• High school student Stephen Frese of Marshalltown researched a son of emancipated slaves who became a prominent civil rights activist in early 20th-century His study won a national prize and was published in The History Teacher journal.
  • Caroline Bredekamp of Spragueville uses the collections to preserve one-room
  • Sonya Darrow of Cedar Rapids has written plays on Iowa’s rich theater culture that have brought Iowa history to schools and served as a basis for the State Speech contest.
  • Jan Olive Full works for communities like Wilton in researching historic properties to qualify them for tax credit programs that help to preserve downtown Main Streets.
  • Christine Green of Long Ridge took her junior high students to SHSI to prepare for the annual National History Day She won the 2009 National Teacher of Merit Award from PBS.
  • Kenneth Nurre, born and raised in Bancroft, counts on the SHSI to preserve the history of his great- great-grandfather, one of the first European American settlers in Sugar Creek, Clinton Co.
  • Mary Wise of Iowa City is researching the development of Effigy Mound National Monument for her Master’s Thesis in public She also uses the collection in teaching at UI.
  • Lance Foster, Tribal Historic Preservation Officer of the Iowa Tribe of Kansas-Nebraska, uses collections from the state bearing his tribe’s ancestral name and in which many of their ancestors are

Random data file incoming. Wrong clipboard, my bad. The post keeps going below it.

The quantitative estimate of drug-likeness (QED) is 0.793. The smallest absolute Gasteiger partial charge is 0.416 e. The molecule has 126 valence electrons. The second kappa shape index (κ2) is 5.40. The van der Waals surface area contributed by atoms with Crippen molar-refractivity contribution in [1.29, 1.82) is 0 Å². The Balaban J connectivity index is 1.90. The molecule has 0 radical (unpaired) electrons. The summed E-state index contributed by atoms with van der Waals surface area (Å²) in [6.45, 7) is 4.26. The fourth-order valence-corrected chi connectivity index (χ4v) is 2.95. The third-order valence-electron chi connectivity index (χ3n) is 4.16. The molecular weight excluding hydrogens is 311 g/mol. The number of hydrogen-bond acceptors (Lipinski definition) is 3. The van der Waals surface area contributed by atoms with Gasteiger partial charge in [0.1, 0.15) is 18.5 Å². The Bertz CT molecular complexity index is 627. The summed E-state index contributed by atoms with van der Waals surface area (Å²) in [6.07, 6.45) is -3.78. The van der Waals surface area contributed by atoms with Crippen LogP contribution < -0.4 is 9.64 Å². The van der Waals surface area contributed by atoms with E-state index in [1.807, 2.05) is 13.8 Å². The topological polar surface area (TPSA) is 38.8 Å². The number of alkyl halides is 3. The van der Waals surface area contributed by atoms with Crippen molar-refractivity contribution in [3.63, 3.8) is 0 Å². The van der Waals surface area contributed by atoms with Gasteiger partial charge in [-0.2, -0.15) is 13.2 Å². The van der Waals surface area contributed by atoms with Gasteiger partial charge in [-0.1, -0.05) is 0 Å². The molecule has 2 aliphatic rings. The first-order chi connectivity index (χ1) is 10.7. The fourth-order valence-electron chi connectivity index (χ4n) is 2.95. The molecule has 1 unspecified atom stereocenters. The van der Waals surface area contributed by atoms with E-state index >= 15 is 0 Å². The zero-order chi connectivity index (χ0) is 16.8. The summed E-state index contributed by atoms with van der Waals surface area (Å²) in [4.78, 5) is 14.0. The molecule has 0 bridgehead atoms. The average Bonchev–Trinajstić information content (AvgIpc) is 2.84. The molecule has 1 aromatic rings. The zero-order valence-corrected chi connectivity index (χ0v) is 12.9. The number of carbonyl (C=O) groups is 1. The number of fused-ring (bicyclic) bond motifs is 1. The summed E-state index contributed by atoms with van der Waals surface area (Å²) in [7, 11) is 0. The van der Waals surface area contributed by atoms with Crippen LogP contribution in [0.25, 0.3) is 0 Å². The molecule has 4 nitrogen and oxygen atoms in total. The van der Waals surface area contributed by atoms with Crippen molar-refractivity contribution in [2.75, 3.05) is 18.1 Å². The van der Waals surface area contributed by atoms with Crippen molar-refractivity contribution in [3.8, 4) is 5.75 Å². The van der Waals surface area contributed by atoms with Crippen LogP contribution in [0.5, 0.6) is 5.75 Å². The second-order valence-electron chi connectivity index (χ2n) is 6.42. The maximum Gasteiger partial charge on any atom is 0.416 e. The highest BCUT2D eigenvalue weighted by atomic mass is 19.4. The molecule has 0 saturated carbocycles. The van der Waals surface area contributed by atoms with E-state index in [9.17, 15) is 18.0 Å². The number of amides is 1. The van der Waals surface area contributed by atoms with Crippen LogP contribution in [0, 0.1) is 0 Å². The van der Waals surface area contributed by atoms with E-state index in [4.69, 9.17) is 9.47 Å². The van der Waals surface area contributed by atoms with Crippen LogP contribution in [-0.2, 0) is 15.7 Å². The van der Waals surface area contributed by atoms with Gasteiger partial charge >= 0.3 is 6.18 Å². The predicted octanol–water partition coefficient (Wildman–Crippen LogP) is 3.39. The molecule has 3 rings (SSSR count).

• Students of Catherine Stewart at Cornell College in Vernon developed online exhibits on the Civil War in Iowa, wartime propaganda, front porches in American culture, and the 19th-century photographer Isaac Wetherby.
  • Hope Mitchell of Ankeny won an award for her ISU Master’s thesis on prostitution and the fight against it in late 19th and early 20th century She now has a contract to write a book on the East Village neighborhood of Des Moines.
  • Delia Howard of Iowa City writes historical novels for middle-school and young adult readers to make history accessible to young
  • Stephany Hoffelt, who grew up on a farm halfway between Bellevue and Andrew, accompanied her grandmother to the SHSI to catalog the cemeteries in Jackson County when she was a While grandmother and granddaughter worked together, Stephany’s mother drew on SHSI papers to write a history commissioned by a local bank.
  • Susan Ackerman of Allison, Carol Fejfar of Iowa Falls, and Terri McConaughy of Anamosa, like countless other Iowans, use the archive to research their family histories.
  • Charles Connerly, who teaches Urban and Regional Planning at UI, is writing a book on the history of sustainability in Iowa.
  • Mary Hansen, President of the Villisca Historical Society, depends on the SHSI to preserve her town’s history, including the unsolved Villisca axe murders of

In making this kind of work possible, the state honors its commitment to our predecessors, and it enables us to draw on historical knowledge to plot our future.